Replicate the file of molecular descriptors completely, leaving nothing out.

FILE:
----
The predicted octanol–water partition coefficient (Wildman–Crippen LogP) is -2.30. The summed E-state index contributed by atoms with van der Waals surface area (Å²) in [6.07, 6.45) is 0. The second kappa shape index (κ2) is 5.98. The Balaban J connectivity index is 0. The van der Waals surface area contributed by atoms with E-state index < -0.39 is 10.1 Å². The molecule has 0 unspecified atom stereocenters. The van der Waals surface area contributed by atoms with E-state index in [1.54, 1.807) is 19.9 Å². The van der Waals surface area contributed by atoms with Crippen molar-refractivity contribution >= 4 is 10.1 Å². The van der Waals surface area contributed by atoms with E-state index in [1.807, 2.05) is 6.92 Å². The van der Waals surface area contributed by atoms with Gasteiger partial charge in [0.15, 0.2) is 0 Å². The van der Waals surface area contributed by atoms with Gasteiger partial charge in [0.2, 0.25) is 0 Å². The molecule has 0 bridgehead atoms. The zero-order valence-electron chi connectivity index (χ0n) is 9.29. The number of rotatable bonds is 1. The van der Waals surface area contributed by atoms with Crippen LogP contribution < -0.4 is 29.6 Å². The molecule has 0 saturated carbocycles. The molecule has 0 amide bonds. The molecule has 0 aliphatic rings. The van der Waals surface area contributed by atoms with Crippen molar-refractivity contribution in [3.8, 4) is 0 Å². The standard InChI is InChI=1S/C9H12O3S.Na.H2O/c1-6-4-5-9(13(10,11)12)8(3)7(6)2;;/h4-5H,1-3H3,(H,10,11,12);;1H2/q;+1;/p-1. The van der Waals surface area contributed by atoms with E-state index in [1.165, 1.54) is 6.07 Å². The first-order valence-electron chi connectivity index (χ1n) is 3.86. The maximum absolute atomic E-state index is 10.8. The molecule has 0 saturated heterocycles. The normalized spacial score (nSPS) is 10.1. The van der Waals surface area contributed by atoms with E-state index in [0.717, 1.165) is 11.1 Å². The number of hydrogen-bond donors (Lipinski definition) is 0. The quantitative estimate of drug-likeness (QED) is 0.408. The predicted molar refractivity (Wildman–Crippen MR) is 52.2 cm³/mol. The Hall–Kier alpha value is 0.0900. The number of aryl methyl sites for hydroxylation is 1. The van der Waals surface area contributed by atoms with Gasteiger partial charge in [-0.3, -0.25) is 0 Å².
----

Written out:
The predicted octanol–water partition coefficient (Wildman–Crippen LogP) is -2.30. The summed E-state index contributed by atoms with van der Waals surface area (Å²) in [6.07, 6.45) is 0. The second kappa shape index (κ2) is 5.98. The Balaban J connectivity index is 0. The van der Waals surface area contributed by atoms with E-state index < -0.39 is 10.1 Å². The molecule has 0 unspecified atom stereocenters. The van der Waals surface area contributed by atoms with E-state index in [1.54, 1.807) is 19.9 Å². The van der Waals surface area contributed by atoms with Crippen molar-refractivity contribution >= 4 is 10.1 Å². The van der Waals surface area contributed by atoms with E-state index in [1.807, 2.05) is 6.92 Å². The van der Waals surface area contributed by atoms with Gasteiger partial charge in [0.15, 0.2) is 0 Å². The van der Waals surface area contributed by atoms with Gasteiger partial charge in [0.2, 0.25) is 0 Å². The molecule has 0 bridgehead atoms. The zero-order valence-electron chi connectivity index (χ0n) is 9.29. The number of rotatable bonds is 1. The van der Waals surface area contributed by atoms with Crippen LogP contribution < -0.4 is 29.6 Å². The molecule has 0 saturated carbocycles. The molecule has 0 amide bonds. The molecule has 0 aliphatic rings. The van der Waals surface area contributed by atoms with Crippen molar-refractivity contribution in [3.8, 4) is 0 Å². The standard InChI is InChI=1S/C9H12O3S.Na.H2O/c1-6-4-5-9(13(10,11)12)8(3)7(6)2;;/h4-5H,1-3H3,(H,10,11,12);;1H2/q;+1;/p-1. The van der Waals surface area contributed by atoms with E-state index in [1.165, 1.54) is 6.07 Å². The first-order valence-electron chi connectivity index (χ1n) is 3.86. The maximum absolute atomic E-state index is 10.8. The molecule has 0 saturated heterocycles. The normalized spacial score (nSPS) is 10.1. The van der Waals surface area contributed by atoms with E-state index in [0.717, 1.165) is 11.1 Å². The number of hydrogen-bond donors (Lipinski definition) is 0. The quantitative estimate of drug-likeness (QED) is 0.408. The predicted molar refractivity (Wildman–Crippen MR) is 52.2 cm³/mol. The Hall–Kier alpha value is 0.0900. The number of aryl methyl sites for hydroxylation is 1. The van der Waals surface area contributed by atoms with Gasteiger partial charge in [-0.3, -0.25) is 0 Å².